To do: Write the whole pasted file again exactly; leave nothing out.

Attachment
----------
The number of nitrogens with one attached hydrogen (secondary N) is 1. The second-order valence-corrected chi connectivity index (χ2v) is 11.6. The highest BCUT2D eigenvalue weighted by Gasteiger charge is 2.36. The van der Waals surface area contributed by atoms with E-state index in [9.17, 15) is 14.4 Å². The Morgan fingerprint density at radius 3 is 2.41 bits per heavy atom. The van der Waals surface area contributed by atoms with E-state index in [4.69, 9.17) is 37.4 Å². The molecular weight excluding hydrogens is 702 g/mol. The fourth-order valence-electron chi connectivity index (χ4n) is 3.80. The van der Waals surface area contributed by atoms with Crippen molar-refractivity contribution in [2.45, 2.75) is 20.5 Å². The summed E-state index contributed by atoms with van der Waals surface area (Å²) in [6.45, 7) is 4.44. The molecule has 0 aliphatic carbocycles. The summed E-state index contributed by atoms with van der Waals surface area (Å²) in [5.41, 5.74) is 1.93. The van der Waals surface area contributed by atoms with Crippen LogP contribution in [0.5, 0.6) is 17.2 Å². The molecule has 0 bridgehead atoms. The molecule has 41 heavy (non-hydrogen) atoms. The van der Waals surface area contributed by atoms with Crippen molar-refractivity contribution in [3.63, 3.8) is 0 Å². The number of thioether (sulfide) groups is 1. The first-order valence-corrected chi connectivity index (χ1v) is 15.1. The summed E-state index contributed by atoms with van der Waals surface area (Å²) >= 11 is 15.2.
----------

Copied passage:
The number of nitrogens with one attached hydrogen (secondary N) is 1. The second-order valence-corrected chi connectivity index (χ2v) is 11.6. The highest BCUT2D eigenvalue weighted by Gasteiger charge is 2.36. The van der Waals surface area contributed by atoms with E-state index in [9.17, 15) is 14.4 Å². The Morgan fingerprint density at radius 3 is 2.41 bits per heavy atom. The van der Waals surface area contributed by atoms with E-state index in [4.69, 9.17) is 37.4 Å². The molecular weight excluding hydrogens is 702 g/mol. The fourth-order valence-electron chi connectivity index (χ4n) is 3.80. The van der Waals surface area contributed by atoms with Crippen molar-refractivity contribution in [2.45, 2.75) is 20.5 Å². The summed E-state index contributed by atoms with van der Waals surface area (Å²) in [6.45, 7) is 4.44. The molecule has 0 aliphatic carbocycles. The summed E-state index contributed by atoms with van der Waals surface area (Å²) in [5.41, 5.74) is 1.93. The van der Waals surface area contributed by atoms with Crippen LogP contribution in [0.5, 0.6) is 17.2 Å². The molecule has 0 bridgehead atoms. The molecule has 41 heavy (non-hydrogen) atoms. The van der Waals surface area contributed by atoms with Crippen molar-refractivity contribution in [3.63, 3.8) is 0 Å². The number of thioether (sulfide) groups is 1. The first-order valence-corrected chi connectivity index (χ1v) is 15.1. The summed E-state index contributed by atoms with van der Waals surface area (Å²) >= 11 is 15.2.